I did manage to turn up (in addition to the ear bone) a nice horse tooth, what appears to be a camelid astragalus, a fragment of a huge glyptodont plate, a turtle dermal plate, and what looks like a jawbone section. A few fish pieces as well including: a ray dermal denticle, a few fish scales (gar and otherwise), a couple of what appear to be rostral teeth from sawfish and what I'm guessing may be a tilly bone.

The water at the location we were hunting was running clear (despite rains a few days previous). It was reasonably shallow at what I call "frog depth" (knee-deep) . My wife decided to try a little surface hunting when she got tired of shoveling and shaking sifters. She's been a big fan of this approach ever since she turned up a perfect 3.25" meg laying in the sand next to her foot about a year ago. She did it again and found a really nice molar with a different pattern on the chewing surface that I'm assuming is a bison lower molar. Though there were few novel finds I did pull a shamer of a meg tooth frag that came from the largest meg tooth I've ever seen come out of the Peace.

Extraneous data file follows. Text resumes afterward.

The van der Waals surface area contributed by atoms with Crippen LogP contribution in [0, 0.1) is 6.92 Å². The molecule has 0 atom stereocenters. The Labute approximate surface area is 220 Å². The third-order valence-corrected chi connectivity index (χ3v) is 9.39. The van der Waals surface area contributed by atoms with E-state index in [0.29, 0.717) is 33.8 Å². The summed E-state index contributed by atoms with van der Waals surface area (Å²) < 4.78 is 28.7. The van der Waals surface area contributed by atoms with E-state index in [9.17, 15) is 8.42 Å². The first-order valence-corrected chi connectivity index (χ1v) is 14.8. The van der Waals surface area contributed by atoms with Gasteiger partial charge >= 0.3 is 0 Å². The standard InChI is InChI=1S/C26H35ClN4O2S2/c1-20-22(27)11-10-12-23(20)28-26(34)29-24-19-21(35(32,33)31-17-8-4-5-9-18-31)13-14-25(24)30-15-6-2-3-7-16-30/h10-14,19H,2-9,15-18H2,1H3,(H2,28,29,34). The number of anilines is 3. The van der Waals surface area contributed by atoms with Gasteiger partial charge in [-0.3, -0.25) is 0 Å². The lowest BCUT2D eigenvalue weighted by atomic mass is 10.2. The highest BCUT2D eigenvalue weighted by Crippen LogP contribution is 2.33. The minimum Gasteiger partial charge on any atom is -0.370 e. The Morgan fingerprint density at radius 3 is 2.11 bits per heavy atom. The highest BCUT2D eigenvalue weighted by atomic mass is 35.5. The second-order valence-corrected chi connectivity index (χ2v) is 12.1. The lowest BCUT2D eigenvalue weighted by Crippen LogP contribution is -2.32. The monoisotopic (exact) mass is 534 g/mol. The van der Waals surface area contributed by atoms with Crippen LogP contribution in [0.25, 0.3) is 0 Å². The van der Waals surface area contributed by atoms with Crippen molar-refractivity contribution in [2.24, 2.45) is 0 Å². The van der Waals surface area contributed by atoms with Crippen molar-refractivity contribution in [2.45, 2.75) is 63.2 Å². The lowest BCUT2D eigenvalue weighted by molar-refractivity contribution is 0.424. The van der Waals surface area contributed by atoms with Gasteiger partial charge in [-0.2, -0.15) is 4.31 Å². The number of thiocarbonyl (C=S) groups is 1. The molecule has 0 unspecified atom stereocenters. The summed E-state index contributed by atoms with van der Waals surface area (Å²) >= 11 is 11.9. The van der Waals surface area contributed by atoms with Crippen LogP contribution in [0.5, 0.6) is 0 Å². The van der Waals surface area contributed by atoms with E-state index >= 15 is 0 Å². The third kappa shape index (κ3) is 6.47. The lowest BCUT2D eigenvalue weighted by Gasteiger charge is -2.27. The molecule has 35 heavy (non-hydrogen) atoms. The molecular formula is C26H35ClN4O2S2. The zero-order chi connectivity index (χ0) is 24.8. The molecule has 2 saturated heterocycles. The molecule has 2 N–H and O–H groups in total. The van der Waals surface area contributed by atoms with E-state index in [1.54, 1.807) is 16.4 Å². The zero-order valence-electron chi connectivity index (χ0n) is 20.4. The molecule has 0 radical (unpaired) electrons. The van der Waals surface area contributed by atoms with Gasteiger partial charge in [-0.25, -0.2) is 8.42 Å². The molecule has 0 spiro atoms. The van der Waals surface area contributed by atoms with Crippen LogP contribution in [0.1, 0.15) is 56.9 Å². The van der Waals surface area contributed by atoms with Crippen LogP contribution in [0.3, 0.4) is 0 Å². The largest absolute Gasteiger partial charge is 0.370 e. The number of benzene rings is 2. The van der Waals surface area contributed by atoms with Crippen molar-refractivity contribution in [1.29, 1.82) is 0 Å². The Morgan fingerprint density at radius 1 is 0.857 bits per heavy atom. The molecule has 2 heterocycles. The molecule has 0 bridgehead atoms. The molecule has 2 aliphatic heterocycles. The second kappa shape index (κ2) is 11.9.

Though the temps were a bit chilly in the morning, the overcast sky broke mid-morning and the sun shone through the solid blue sky to make it easier to see while we sifted through the jet black gravel for some "black gold" to take home. At the end of dinner the boys could barely keep their foreheads off the restaurant table so we knew they had a full day that hopefully will be a fond memory for years to come.

Here is a shot of a few of the notable finds that made their way into my goody belt over the weekend (not showing the hundred or so smaller shark teeth that go in the (growing) bowl with the others).

Cheers.

-Ken

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digit

Here is a closer picture of the huge fraglodon that came up in my sifter in an area that has very coarse gravel. Bigger gravel tends to mean bigger fossils. I like to tell people that fossils don't know they are fossils and they just hang out with gravel of the same approximate size. This meg tooth was easily twice the size of anything I've ever pulled out of the Peace. Too bad it is only the lower portion of the left side of what would have been a monster meg. It's still heavier than my biggest complete meg. Usually, the Peace River seems to serve-up megs in the 2-3" range but I guess it is a good sign to know that bigger teeth are possible, though the odds are long.

-Ken

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digit